How to get books, ebooks in Denver during coronavirus shutdown

When Len Vlahos and Kristen Gilligan made the wrenching decision earlier this week to put most of their 160 full- and part-time employees on temporary unpaid leave, it came with the knowledge that they are not alone.

“In our business, the retailer doesn’t set the price, the vendor does, so we’re already a low-margin operation. As such, most indie book stores don’t have the resources to ride this out,” said Vlahos, co-owner of the Tattered Cover bookstores. “For us this is devastating, but we are closed for a public heath reason and are doing the best we can to serve our customers remotely.”

From canceled author readings to lost revenue and visitors amid a government-ordered shutdown, bookstores and libraries are struggling to stay connected to their audiences during the coronavirus pandemic, which has closed most gathering spots indefinitely.

But bookstores and, to a lesser extent, libraries are especially odd ducklings during this wave of disruption, given not only their financial models but also their focus on the quiet, patient pleasures of reading over fast profit or relentless growth.

As Amazon has proven, a digital company can become a bookseller even without a store. But most companies lack the resources and scale of that behemoth, forcing them to get creative.

Tattered Cover still has something to offer beyond the experience of browsing its stacks, Vlahos said. The company is offering free shipping on orders of $10 or more — that’s pretty much everything in the store these days — as well as curbside pickup at its Littleton and East Colfax Avenue locations (UPDATE: curbside pickup has been canceled during Mayor Michael Hancock’s stay-at-home order) while encouraging donations to help it stay afloat during the deeply uncertain months ahead.

Denver’s BookBar, which is taking a double-hit since it is also a wine bar, and Boulder Book Store are following similar paths, offering alley-side pickup, online ordering and free shipping in addition to providing limited phone hours for orders and staff recommendations.

The flipside, of course, is that books were one of the first mediums to be hit hard by digitization in the 2000s. In 2020, a wealth of reading material is available online, and libraries are counting on that to stay relevant over the next few months.

“As we all adjust to ‘the new normal,’ our staff is working diligently to create innovative ways to deliver our beloved services virtually to the community,” said Michelle Jeske, city librarian for the Denver Public Library system. “Libraries are one of the few remaining public spaces that serve as community hubs where all people can gather to connect and explore. The library’s closure impacts both our community and our staff.”

That staff — 740 full-time, part-time and on-call employees serving 26 locations plus mobile services like bookmobiles — is now geared toward helping homebound people connect to DPL’s considerable stockpile of written, audio and visual material.

After registering for a library card online, Denver residents can download ebooks and audio ebooks, stream movies via the impressively curated Kanopy service (also free), stream or download local music on Volume, get picture books from Bookflix, and browse new magazines with RBdigital.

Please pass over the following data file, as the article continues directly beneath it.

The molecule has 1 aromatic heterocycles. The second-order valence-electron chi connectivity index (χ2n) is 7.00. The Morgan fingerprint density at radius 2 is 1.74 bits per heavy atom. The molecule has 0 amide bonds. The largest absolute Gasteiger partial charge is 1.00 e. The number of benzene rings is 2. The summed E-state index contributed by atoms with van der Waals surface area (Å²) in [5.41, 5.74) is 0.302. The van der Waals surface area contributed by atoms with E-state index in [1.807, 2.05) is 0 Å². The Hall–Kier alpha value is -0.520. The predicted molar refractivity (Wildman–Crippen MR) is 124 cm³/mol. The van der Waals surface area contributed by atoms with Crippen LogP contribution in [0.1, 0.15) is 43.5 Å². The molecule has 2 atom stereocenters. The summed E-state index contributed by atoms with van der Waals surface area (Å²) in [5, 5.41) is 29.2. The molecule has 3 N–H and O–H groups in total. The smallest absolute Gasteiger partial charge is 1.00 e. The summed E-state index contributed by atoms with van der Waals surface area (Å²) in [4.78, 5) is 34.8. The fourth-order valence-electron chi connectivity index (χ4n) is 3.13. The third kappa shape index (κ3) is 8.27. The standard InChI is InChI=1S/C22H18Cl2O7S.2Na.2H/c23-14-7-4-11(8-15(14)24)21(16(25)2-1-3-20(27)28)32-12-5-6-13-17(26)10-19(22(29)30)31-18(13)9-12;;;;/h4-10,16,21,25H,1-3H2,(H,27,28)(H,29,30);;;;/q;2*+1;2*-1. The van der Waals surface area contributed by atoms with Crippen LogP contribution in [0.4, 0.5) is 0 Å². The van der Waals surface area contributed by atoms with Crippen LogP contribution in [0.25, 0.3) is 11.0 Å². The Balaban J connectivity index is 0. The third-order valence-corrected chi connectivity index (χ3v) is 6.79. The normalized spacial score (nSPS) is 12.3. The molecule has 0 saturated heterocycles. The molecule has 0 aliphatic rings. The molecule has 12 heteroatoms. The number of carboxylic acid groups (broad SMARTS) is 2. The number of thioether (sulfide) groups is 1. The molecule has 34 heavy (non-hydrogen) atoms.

In the coming weeks, Denver Public Library also hopes to use its website and social media channels to promote virtual storytimes and virtual programming for children and adults, in addition to already-available services like live chats with staff.

Those should help make up for the loss of in-person programming, which draws about 540,000 people across 28,000 Denver Public Library programs each year, Jekse said, amid an estimated 4 million annual visitors — an average of 10,000 per day — system-wide.

That’s because Jeske was already tracking an average of 17,000 daily visitors to DPL’s online portals, and that number is only expected to grow across all public library systems.

Elsewhere, Douglas County Libraries are waiving late fines and extending due dates and holds on physical books while pushing free audio-guided workouts, crafting classes and online learning, said Amber DeBerry, director of community engagement.

The 168 full- and part-time employees at Anythink Libraries, who serve Adams County and saw more than 1 million visitors at its seven branches in 2019, are also stepping up their offerings to meet the new reality.

“We are the place where people physically go when they don’t have somewhere else to go,” said Stacie Ledden, director of strategic partnerships for the Anythink system, which last year welcomed more than 1 million visitors. “Our challenge now is helping people understand that it doesn’t have to be a physical space that we are all connected to.”

Live Facebook events and staff-made baking demos (scheduled to launch next week) are keeping employees busy while all the usual library offerings (ebooks, digital concert archives, magazines, video content) are available now — with more to come.

“We can also use our resources to connect people in other ways,” Ledden said. “We’re on a task force with Tri-County Health and Adams County looking at how to support seniors during this time, and we’ve been on the phone with people where jobs and volunteers are needed right now. People who follow us on social media or sign up for our email blasts are going to get that information. We can connect them.”

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